Sailing: Barrington raises cup with Glove

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The Independent Online

Sports kit is sports kit and cruising kit is cruising kit, so when the benign conditions of the opening two days of Cowes Week tipped over into perfect racing conditions on the third day yesterday some of the cruiser crews found the going a little on the tougher side.

The tougher, of course, revelled in the 15- to 16-knot westerly, especially those TP52s who are contesting class one in northern waters as their Mediterranean counterparts venture outside to Portugal for their next Breitling regatta. Ireland's Colm Barrington returned to winning ways in his latest steed, Flash Glove, to win the Sir Walter Preston Cup as the top four slots went to TPs.

It can cost over ¿1m (£675,000) a year to do the Med circuit as the boats are packed with top, pampered professionals, especially from the America's Cup and Volvo Ocean Race scenes, who are flown in from everywhere.

In Cowes, many of the crew in the more humdrum classes are lucky if the skipper gives them a free T-shirt and a sandwich for lunch, and, when the great god on the helm is being tested by a perfect track, nerves are jangling all round. So, while the very best performers executed their boat handling tricks with an insouciant flourish, it was rock and roll on the edge of control for their junior colleagues with spinnakers filled with West Solent breeze.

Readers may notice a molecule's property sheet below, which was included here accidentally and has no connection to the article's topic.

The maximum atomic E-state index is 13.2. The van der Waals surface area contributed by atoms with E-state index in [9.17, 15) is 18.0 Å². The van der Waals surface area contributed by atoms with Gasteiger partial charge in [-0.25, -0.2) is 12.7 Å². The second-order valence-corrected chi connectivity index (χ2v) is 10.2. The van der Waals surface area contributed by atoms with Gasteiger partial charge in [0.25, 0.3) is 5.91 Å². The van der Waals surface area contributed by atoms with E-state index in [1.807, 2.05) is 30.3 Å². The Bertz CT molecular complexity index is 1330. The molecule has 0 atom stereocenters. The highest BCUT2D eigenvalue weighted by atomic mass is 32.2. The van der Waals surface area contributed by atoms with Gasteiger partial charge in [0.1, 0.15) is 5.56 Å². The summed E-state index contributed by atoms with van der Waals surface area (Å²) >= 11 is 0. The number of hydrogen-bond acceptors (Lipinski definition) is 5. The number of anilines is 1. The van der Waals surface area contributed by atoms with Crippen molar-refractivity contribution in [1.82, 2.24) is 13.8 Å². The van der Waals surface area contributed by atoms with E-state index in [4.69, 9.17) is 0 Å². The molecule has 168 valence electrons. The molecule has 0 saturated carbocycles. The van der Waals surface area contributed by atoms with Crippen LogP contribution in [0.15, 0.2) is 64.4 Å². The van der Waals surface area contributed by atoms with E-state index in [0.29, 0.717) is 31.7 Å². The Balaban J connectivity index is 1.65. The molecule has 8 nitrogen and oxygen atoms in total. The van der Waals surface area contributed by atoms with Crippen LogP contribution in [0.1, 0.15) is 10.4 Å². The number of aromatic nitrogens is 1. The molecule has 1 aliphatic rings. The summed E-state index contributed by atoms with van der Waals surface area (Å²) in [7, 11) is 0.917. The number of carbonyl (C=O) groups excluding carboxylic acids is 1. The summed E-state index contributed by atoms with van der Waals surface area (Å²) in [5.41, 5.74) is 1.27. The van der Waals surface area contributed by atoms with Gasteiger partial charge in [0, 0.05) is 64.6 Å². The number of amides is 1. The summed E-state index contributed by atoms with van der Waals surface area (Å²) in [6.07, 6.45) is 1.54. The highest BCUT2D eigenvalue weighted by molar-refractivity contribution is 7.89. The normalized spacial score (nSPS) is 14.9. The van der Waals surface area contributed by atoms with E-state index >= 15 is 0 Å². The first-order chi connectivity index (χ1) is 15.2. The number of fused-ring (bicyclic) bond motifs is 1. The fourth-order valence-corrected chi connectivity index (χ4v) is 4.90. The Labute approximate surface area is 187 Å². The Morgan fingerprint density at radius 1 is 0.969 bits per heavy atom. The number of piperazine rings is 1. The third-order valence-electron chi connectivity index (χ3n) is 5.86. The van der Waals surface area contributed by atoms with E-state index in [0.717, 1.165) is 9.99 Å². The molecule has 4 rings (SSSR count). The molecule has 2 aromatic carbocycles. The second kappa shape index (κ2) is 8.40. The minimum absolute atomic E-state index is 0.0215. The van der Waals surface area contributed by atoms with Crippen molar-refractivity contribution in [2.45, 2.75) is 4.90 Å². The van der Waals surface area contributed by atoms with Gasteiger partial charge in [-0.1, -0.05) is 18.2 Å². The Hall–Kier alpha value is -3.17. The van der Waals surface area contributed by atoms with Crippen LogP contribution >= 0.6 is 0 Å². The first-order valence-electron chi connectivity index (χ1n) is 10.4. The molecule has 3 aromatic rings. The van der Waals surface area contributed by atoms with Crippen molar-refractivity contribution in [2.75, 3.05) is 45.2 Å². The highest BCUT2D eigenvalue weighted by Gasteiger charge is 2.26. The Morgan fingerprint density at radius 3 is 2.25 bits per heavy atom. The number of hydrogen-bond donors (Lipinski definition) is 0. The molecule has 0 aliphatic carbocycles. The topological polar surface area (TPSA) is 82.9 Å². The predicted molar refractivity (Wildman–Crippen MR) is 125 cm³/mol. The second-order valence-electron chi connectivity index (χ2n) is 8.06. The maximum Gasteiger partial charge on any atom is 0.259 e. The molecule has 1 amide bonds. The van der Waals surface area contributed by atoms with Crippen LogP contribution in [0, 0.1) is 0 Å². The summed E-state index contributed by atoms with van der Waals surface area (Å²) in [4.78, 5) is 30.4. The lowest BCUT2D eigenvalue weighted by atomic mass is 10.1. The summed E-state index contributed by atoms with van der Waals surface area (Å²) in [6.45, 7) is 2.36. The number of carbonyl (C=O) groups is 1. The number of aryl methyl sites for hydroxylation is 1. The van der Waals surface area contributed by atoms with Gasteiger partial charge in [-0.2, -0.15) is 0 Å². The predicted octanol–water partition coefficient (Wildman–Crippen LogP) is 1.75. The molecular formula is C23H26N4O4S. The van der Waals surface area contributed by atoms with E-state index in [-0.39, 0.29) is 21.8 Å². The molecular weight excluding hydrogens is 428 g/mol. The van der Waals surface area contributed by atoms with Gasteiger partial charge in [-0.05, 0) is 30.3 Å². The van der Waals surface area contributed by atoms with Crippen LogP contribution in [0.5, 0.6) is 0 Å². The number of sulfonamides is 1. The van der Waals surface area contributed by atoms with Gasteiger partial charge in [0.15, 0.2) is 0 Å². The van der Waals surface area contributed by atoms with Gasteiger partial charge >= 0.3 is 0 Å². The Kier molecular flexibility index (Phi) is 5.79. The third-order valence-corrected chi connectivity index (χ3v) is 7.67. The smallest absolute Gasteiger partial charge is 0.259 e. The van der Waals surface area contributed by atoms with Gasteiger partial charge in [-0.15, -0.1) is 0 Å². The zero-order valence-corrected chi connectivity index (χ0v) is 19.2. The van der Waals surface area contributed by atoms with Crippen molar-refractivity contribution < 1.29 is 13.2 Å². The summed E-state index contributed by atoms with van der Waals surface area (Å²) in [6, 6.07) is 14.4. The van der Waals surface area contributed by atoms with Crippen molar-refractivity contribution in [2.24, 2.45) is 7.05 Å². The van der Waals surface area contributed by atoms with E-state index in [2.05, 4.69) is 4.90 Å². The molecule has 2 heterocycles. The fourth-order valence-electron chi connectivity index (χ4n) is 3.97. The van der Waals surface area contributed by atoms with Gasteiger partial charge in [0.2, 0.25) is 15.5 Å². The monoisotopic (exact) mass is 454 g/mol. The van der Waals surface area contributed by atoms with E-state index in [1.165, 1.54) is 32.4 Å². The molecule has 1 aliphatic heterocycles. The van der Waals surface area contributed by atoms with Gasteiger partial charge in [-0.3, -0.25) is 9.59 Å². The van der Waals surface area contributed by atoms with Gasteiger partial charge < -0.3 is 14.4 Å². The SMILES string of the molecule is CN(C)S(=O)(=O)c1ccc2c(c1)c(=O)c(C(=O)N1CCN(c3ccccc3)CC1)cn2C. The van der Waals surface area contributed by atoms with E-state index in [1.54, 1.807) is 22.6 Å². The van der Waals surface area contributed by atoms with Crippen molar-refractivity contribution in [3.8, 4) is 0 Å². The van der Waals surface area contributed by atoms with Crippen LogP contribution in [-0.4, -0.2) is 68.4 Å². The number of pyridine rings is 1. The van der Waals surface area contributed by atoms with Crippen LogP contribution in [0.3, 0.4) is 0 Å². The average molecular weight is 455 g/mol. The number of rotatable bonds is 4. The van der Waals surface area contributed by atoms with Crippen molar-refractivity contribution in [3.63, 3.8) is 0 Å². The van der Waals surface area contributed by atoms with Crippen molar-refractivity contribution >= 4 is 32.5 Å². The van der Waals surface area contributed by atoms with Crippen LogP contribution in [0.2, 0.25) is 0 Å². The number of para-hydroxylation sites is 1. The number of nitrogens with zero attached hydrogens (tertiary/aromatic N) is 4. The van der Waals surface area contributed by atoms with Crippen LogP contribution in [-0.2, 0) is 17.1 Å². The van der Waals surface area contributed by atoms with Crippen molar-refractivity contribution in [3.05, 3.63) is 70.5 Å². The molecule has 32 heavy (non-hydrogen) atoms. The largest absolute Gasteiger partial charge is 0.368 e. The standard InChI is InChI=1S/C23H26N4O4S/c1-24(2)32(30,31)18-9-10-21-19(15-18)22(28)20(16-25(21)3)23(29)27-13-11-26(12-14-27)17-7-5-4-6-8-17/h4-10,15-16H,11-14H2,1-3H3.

Knuckles white, hearts in mouths and with half of them looking like stunned mullets, they then had to drop one sail, hoist another, adjust a third as they turned round South Brambles buoy to cross both wind and tide before clawing their way up a short beat to the finish.

Helmsmen with no rights at all were calling for water as they prayed that they would avoid a collision and that an inexperienced crew would do all the jobs they were struggling to remember themselves.

Sails flew everywhere, crew trying to look busy scrambled to any part of the boat where there was no job to be done and so no responsibility for sorting out the chaos.

More coolly, Louise Morton took her vintage quarter-tonner to victory in class eight, and Richard and Rachel Donald won for a second consecutive day in their class nine Folkboat, as did Liz Savage in the J80.

And the Baileys were back on the podium, Graham first in the Etchells, Julia second in her Dragon.

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